But the simplicity stops there. Each project is quite complex, and what is more interesting is that k-hello.org effectively combines downloading software for personal use, using online interfaces, and theorizing over pseudo code (three cultural elements that are specific to the internet), with a conceptual approach which could be considered modernist. Waste of Time is a software application commenting on the uselessness of the work of art, while exposing the net aesthetic that is vital to much of the progress in internet technology, which is to develop an application for the sake of running it. In cryptographever internet folklore is brought into play with a technological exploration of finding secret messages within webpages. And the six o, a video game, is as conceptual as it gets, as all the user has to peruse is the "idea," with simple html, something the hardcore conceptual artists from the seventies would definitely find appealing.
I must admit that I find MTAA and Linkoln.net's work to be interesting and important manifestations of art on the net; however, K-hello's approach while not overtly referencing a specific history, is refreshing by presenting a modernist aesthetic, where the work need not always reference that which contextualizes it, but rather it is defined according to the exploration of the form itself. I find this work to be very challenging to appreciate, as current deconstructive tendencies often demand aesthetic and/or political examinations; and it is in these two areas where ideological camps constantly split.
:: Eduardo Navas ::
Originally published on 08/24/03
Small but nicely formed, "UDO", a project by "MACHFELD" and "reMI" is a audiovisual network sniffing work that "transforms the heartbeat of the Internet into an emotionally entangling experience".
IP packets form the input for the UDO_system which transforms this data (initiated by the users connected) to audio and video output streamed in real time. The viewer becomes a user or collaborator by default; connection and presence becomes the sole criteria required to view a work which would not exist without at least one user connected. No users, no work, creating a sort of Berkelian ideal space where...
"Things are every moment annihilated and created anew. The objects of sense exist only when they are perceived: the trees therefore are in the garden, or the chairs in the parlour, no longer than while there is somebody by to perceive them. Upon shutting my eyes all the furniture in the room is reduced to nothing, and barely upon opening them it is again created." ("Principles of Human Knowledge", Berkeley, G.)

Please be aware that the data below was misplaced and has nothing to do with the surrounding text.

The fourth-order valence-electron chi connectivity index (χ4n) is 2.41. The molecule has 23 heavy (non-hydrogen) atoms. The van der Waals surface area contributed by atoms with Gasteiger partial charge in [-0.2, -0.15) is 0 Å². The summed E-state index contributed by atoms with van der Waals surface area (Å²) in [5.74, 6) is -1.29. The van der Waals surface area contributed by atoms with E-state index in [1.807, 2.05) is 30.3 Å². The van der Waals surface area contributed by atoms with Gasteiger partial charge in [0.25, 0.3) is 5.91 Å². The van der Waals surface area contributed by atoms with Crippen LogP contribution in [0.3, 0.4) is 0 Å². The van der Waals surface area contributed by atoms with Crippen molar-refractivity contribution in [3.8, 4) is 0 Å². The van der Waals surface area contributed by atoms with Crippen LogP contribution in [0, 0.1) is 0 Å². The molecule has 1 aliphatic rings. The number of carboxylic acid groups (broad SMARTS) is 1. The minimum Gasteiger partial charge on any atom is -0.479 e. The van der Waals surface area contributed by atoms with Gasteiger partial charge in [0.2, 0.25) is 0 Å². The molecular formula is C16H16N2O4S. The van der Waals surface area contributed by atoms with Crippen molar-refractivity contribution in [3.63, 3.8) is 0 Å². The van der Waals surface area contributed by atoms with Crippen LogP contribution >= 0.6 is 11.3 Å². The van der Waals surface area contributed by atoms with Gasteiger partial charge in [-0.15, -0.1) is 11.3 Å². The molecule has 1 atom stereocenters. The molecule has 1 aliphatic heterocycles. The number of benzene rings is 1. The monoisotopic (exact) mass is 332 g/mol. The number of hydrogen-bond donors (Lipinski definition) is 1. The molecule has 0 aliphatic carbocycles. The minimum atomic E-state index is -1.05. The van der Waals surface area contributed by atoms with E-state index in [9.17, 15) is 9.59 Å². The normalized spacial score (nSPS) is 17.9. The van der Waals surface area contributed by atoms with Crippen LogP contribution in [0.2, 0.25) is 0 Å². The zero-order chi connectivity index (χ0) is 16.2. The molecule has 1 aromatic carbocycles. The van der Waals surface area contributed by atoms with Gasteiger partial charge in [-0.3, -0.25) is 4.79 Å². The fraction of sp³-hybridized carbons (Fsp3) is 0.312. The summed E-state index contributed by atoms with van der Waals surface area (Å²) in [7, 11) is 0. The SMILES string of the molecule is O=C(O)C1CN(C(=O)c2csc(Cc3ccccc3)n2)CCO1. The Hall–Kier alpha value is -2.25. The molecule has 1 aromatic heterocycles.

Here (in UDO) ideas of perception / presence are taken a step further, questioning the necessity of actual presence to perceive beyond
:: Garrett Lynch ::
Originally published on 08/24/03
Slowly the internet gets more and more accepted by artists that work with other mediums. An example of this is the project of the Dutch artist Marcel van Eeden, which consists of everyday putting a scan of a new drawing on his website. An interesting development, but the project would be even more interesting if he would offer high quality print pictures for download; an idea that just reminds me of Peter Halley's radical net art piece "exploding cell" with which users can compose and print a real Halley.
:: Peter Luining ::
Originally published on 08/21/03
The forefathers of Trip Hop have been rocking the world for quite many years. Their thought provoking sounds most certainly challenge the listener. Their official URL is informed by the same attitude. It contains all of the basics of a music group site, yet is full of twists and turns, wrapped in a very sophisticated interface. Their critical stands fusses many aspects the site -- very sophisticated use of Flash. Their crowd stills from around the world are strikingly similar. I guess we are not that different from each other after all.
:: Ludmil Trenkov ::